more than 1000 children martyred, the whole question of children demonstrating
and participating in the revolution has become a topic of heated debate. Many
Syrians draw the line at this, convinced that it poses a threat to their lives. Many other parents
are proud of their children and indeed are out on the streets demonstrating
In any case it does not seem that the massacres and repressive
measures the Syrian regime has enacted against it’s own people in places like Houla,
are deterring this popular mobilization and somehow inexorable revolutionary
rise. This feeling has even spread amongst people who would normally support
the regime, and also some within the regime itself.
By Rohan Talbot
The effect of Syria’s conflict on its 486,000 Palestinian refugees has been largely unreported since Assad’s crackdown in the Latakia camp last year, though several hundred are thought to have fled the country to Jordan last month. In Lebanon too, the Palestinian camps are starting to feel the shockwaves emanating from Syria.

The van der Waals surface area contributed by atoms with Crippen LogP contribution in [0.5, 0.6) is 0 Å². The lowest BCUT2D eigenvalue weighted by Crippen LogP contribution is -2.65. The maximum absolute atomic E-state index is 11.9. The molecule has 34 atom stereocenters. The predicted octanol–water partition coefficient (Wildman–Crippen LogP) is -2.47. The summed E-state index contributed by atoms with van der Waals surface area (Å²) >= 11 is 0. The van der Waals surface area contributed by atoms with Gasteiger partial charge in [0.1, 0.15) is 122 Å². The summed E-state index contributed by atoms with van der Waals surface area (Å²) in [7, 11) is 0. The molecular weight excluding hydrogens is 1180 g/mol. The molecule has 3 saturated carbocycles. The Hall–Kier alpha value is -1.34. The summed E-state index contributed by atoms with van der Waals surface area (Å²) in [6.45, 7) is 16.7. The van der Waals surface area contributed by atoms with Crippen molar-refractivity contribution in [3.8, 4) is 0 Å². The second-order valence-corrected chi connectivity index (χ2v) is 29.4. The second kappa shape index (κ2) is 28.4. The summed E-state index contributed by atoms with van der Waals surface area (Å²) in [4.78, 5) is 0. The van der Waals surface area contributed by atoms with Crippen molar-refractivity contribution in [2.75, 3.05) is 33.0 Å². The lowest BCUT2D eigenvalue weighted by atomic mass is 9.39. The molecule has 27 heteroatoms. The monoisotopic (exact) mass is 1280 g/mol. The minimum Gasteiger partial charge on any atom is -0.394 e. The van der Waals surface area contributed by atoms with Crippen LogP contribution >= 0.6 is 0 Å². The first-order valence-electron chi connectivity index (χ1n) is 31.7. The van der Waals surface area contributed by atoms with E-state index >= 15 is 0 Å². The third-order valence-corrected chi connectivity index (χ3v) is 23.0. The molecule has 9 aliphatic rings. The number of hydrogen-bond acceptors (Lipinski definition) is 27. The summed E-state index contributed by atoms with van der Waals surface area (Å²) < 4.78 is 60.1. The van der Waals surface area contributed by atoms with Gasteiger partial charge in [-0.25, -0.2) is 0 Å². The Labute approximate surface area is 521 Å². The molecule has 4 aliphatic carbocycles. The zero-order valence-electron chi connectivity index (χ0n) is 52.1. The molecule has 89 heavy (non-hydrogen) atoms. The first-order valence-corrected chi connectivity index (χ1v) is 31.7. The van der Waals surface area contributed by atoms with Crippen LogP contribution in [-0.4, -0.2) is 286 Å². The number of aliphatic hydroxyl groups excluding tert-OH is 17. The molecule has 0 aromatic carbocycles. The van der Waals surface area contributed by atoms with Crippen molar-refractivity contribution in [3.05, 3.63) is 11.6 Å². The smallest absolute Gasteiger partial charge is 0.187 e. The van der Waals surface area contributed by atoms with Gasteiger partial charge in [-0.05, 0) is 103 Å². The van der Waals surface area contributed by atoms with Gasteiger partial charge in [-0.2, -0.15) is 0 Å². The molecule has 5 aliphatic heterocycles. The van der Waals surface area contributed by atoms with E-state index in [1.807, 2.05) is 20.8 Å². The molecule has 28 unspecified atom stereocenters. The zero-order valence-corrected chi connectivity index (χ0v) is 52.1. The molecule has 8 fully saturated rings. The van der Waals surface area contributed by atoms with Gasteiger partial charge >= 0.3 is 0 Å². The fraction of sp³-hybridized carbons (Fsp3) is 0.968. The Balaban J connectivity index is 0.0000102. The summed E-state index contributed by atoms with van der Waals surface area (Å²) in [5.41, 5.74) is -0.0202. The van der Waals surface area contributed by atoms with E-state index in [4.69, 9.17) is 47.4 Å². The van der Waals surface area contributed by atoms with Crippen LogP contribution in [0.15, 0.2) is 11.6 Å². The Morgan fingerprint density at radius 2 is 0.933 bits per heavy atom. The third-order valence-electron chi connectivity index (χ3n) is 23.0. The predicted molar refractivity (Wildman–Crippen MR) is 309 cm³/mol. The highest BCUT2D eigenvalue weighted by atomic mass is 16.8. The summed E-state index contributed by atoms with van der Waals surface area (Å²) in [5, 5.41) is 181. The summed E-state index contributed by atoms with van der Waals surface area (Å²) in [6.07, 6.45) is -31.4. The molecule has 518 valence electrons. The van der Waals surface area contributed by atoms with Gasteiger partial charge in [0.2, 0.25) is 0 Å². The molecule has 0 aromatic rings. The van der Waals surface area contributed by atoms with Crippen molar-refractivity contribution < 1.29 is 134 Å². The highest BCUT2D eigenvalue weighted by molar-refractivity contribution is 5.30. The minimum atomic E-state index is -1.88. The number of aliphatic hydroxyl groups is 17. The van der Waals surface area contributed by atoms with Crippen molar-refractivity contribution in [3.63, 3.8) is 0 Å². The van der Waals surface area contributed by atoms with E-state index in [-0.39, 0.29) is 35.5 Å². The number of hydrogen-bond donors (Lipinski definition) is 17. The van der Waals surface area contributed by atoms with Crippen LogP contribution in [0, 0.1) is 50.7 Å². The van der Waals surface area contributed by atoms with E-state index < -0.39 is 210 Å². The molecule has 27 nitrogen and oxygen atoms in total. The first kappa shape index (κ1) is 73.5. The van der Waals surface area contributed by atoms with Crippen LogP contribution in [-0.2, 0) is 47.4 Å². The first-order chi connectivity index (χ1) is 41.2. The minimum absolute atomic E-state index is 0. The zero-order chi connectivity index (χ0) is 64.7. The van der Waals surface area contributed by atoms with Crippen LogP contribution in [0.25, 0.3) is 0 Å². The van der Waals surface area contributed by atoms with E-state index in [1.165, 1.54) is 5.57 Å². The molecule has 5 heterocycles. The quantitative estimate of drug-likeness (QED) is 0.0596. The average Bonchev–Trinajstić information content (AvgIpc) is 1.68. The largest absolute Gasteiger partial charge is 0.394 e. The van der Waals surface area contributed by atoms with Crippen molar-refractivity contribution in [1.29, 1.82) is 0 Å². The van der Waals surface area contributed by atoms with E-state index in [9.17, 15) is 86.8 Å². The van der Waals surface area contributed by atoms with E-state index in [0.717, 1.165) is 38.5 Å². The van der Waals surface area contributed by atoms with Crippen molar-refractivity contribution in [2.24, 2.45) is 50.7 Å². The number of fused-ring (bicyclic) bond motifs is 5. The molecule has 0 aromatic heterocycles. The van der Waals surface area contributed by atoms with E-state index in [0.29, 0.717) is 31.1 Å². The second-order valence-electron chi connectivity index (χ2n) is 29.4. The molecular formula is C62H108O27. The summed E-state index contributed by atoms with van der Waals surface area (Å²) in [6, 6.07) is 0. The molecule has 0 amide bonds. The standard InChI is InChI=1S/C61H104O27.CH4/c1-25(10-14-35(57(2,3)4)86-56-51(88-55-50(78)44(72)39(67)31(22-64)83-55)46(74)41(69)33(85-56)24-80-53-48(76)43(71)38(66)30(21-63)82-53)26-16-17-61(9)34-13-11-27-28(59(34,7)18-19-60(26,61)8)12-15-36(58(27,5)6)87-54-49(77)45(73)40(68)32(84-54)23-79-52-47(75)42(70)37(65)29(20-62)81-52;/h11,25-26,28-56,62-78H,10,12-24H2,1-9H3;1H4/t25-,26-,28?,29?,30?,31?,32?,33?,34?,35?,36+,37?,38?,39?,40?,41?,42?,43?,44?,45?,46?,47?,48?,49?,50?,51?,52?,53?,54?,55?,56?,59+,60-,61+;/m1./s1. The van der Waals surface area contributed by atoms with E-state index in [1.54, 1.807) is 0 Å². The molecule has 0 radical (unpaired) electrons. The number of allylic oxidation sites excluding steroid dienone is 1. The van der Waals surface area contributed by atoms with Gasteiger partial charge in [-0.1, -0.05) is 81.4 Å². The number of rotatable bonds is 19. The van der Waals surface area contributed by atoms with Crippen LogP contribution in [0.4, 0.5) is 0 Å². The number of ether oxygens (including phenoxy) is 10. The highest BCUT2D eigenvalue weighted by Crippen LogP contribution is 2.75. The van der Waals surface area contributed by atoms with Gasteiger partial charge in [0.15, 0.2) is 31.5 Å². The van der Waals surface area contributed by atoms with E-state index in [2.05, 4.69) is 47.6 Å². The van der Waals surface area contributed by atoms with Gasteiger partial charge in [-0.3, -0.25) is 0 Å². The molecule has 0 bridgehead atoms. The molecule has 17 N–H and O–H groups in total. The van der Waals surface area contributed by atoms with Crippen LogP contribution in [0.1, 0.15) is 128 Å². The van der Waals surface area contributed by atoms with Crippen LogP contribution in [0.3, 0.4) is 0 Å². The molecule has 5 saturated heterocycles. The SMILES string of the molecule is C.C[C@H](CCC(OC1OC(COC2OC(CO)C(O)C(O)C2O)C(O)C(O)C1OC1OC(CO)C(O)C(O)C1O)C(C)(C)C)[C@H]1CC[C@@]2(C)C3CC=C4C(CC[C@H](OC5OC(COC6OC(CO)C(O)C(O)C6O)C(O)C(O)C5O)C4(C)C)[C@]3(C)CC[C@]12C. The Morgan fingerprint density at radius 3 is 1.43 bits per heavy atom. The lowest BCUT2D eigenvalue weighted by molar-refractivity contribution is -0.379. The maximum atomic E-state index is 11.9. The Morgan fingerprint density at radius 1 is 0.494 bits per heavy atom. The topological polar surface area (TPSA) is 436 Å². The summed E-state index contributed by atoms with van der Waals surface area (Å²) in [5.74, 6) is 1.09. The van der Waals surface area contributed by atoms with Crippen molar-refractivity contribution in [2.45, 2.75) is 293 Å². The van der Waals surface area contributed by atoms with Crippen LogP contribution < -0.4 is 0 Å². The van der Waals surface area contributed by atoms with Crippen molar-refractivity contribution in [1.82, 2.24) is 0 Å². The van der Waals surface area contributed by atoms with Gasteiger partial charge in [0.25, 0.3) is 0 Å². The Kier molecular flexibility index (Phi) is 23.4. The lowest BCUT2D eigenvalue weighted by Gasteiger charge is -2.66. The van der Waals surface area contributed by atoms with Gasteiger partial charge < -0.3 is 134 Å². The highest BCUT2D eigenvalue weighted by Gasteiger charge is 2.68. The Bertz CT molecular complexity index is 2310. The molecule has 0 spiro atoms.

According to UNRWA, the main provider of assistance to Palestinian refugees, there are some 455,000 Palestinian refugees registered in Lebanon, with most distributed among the 12 refugee camps across the country. One camp in particular is afflicted by the tensions affecting the north. Beddawi camp, with a population of approximately 16,500 – not including the many thousands still displaced from nearby Nahr el Bared camp, which was largely destroyed in fighting between the Lebanese Army and Fatah al Islam in 2007 – sits atop a hill a bullet’s fly from Jabal Mohsen, one of the communities at the centre of the June clashes in North Lebanon.
Protest at Beddawi Camp against shooting of Palestinians